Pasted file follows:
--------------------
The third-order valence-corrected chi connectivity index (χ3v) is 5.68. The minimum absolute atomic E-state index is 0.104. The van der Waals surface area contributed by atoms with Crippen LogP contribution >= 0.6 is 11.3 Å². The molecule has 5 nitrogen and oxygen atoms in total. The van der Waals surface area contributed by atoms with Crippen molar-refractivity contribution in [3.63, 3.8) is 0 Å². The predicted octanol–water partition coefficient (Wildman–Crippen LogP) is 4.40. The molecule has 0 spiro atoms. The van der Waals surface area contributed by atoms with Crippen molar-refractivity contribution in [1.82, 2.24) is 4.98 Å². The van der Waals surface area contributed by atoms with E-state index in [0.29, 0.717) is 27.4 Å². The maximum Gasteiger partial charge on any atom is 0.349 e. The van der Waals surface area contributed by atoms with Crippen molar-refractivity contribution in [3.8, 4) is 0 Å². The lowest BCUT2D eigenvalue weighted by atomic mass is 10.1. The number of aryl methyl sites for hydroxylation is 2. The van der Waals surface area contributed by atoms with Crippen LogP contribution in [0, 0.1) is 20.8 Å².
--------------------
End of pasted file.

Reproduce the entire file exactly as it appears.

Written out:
The third-order valence-corrected chi connectivity index (χ3v) is 5.68. The minimum absolute atomic E-state index is 0.104. The van der Waals surface area contributed by atoms with Crippen LogP contribution >= 0.6 is 11.3 Å². The molecule has 5 nitrogen and oxygen atoms in total. The van der Waals surface area contributed by atoms with Crippen molar-refractivity contribution in [3.63, 3.8) is 0 Å². The predicted octanol–water partition coefficient (Wildman–Crippen LogP) is 4.40. The molecule has 0 spiro atoms. The van der Waals surface area contributed by atoms with Crippen molar-refractivity contribution in [1.82, 2.24) is 4.98 Å². The van der Waals surface area contributed by atoms with E-state index in [0.29, 0.717) is 27.4 Å². The maximum Gasteiger partial charge on any atom is 0.349 e. The van der Waals surface area contributed by atoms with Crippen molar-refractivity contribution in [3.8, 4) is 0 Å². The lowest BCUT2D eigenvalue weighted by atomic mass is 10.1. The number of aryl methyl sites for hydroxylation is 2. The van der Waals surface area contributed by atoms with Crippen LogP contribution in [0, 0.1) is 20.8 Å².